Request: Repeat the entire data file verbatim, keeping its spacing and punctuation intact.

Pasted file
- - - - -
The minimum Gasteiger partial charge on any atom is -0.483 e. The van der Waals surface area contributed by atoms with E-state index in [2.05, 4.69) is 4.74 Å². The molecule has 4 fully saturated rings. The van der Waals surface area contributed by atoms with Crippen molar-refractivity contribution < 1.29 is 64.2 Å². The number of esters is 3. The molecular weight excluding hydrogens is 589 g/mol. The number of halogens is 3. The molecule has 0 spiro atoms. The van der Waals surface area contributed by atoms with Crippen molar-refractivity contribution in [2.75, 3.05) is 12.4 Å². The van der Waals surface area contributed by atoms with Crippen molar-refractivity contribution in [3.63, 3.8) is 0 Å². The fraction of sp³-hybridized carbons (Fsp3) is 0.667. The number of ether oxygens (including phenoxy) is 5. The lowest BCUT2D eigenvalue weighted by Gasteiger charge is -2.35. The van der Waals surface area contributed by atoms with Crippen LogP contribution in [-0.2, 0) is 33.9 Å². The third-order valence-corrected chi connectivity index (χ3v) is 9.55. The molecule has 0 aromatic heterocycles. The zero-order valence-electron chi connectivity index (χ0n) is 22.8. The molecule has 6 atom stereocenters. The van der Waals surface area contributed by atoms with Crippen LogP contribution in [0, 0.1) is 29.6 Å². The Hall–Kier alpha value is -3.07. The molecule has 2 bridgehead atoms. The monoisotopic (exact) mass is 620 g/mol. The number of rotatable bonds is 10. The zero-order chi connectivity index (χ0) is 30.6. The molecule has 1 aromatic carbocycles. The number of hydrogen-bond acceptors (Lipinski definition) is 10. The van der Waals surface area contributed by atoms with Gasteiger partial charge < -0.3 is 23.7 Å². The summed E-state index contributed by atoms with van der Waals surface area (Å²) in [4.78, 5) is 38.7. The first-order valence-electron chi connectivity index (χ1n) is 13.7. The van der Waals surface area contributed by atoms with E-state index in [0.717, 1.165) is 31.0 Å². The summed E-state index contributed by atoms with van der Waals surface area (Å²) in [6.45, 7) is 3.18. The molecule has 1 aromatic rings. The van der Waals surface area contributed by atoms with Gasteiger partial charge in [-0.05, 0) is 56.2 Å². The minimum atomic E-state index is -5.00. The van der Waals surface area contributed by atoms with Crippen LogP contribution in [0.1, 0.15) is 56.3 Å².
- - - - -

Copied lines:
The minimum Gasteiger partial charge on any atom is -0.483 e. The van der Waals surface area contributed by atoms with E-state index in [2.05, 4.69) is 4.74 Å². The molecule has 4 fully saturated rings. The van der Waals surface area contributed by atoms with Crippen molar-refractivity contribution < 1.29 is 64.2 Å². The number of esters is 3. The molecular weight excluding hydrogens is 589 g/mol. The number of halogens is 3. The molecule has 0 spiro atoms. The van der Waals surface area contributed by atoms with Crippen molar-refractivity contribution in [2.75, 3.05) is 12.4 Å². The van der Waals surface area contributed by atoms with Crippen molar-refractivity contribution in [3.63, 3.8) is 0 Å². The fraction of sp³-hybridized carbons (Fsp3) is 0.667. The number of ether oxygens (including phenoxy) is 5. The lowest BCUT2D eigenvalue weighted by Gasteiger charge is -2.35. The van der Waals surface area contributed by atoms with Crippen LogP contribution in [-0.2, 0) is 33.9 Å². The third-order valence-corrected chi connectivity index (χ3v) is 9.55. The molecule has 0 aromatic heterocycles. The zero-order valence-electron chi connectivity index (χ0n) is 22.8. The molecule has 6 atom stereocenters. The van der Waals surface area contributed by atoms with Crippen LogP contribution in [0, 0.1) is 29.6 Å². The Hall–Kier alpha value is -3.07. The molecule has 2 bridgehead atoms. The monoisotopic (exact) mass is 620 g/mol. The number of rotatable bonds is 10. The zero-order chi connectivity index (χ0) is 30.6. The molecule has 1 aromatic carbocycles. The number of hydrogen-bond acceptors (Lipinski definition) is 10. The van der Waals surface area contributed by atoms with Gasteiger partial charge < -0.3 is 23.7 Å². The summed E-state index contributed by atoms with van der Waals surface area (Å²) in [4.78, 5) is 38.7. The first-order valence-electron chi connectivity index (χ1n) is 13.7. The van der Waals surface area contributed by atoms with E-state index in [0.717, 1.165) is 31.0 Å². The summed E-state index contributed by atoms with van der Waals surface area (Å²) in [6.45, 7) is 3.18. The molecule has 1 aromatic rings. The van der Waals surface area contributed by atoms with Gasteiger partial charge in [-0.05, 0) is 56.2 Å². The minimum atomic E-state index is -5.00. The van der Waals surface area contributed by atoms with Crippen LogP contribution in [0.1, 0.15) is 56.3 Å².